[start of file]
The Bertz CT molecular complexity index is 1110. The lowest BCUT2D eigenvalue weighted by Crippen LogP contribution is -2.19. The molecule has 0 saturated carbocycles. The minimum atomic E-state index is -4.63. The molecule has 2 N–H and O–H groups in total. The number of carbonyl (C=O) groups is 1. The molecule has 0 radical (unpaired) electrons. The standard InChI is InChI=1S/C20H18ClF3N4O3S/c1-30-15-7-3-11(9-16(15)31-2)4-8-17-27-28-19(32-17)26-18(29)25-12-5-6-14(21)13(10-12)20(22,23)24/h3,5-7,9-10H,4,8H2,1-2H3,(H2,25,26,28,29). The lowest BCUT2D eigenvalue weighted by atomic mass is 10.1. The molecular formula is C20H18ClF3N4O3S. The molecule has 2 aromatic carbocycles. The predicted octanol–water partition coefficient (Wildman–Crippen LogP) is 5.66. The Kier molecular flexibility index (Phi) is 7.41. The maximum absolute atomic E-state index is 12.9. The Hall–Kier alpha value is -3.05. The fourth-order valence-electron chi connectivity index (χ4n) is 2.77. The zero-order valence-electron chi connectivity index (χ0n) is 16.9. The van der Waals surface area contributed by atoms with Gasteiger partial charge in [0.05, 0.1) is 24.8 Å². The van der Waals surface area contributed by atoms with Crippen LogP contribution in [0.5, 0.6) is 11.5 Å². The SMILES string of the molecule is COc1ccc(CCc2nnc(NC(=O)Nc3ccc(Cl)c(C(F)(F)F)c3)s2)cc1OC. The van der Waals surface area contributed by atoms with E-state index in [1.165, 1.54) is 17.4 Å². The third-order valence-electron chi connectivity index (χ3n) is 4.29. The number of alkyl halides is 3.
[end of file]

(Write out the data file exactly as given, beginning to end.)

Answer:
The Bertz CT molecular complexity index is 1110. The lowest BCUT2D eigenvalue weighted by Crippen LogP contribution is -2.19. The molecule has 0 saturated carbocycles. The minimum atomic E-state index is -4.63. The molecule has 2 N–H and O–H groups in total. The number of carbonyl (C=O) groups is 1. The molecule has 0 radical (unpaired) electrons. The standard InChI is InChI=1S/C20H18ClF3N4O3S/c1-30-15-7-3-11(9-16(15)31-2)4-8-17-27-28-19(32-17)26-18(29)25-12-5-6-14(21)13(10-12)20(22,23)24/h3,5-7,9-10H,4,8H2,1-2H3,(H2,25,26,28,29). The lowest BCUT2D eigenvalue weighted by atomic mass is 10.1. The molecular formula is C20H18ClF3N4O3S. The molecule has 2 aromatic carbocycles. The predicted octanol–water partition coefficient (Wildman–Crippen LogP) is 5.66. The Kier molecular flexibility index (Phi) is 7.41. The maximum absolute atomic E-state index is 12.9. The Hall–Kier alpha value is -3.05. The fourth-order valence-electron chi connectivity index (χ4n) is 2.77. The zero-order valence-electron chi connectivity index (χ0n) is 16.9. The van der Waals surface area contributed by atoms with Gasteiger partial charge in [0.05, 0.1) is 24.8 Å². The van der Waals surface area contributed by atoms with Crippen LogP contribution in [0.5, 0.6) is 11.5 Å². The SMILES string of the molecule is COc1ccc(CCc2nnc(NC(=O)Nc3ccc(Cl)c(C(F)(F)F)c3)s2)cc1OC. The van der Waals surface area contributed by atoms with E-state index in [1.165, 1.54) is 17.4 Å². The third-order valence-electron chi connectivity index (χ3n) is 4.29. The number of alkyl halides is 3.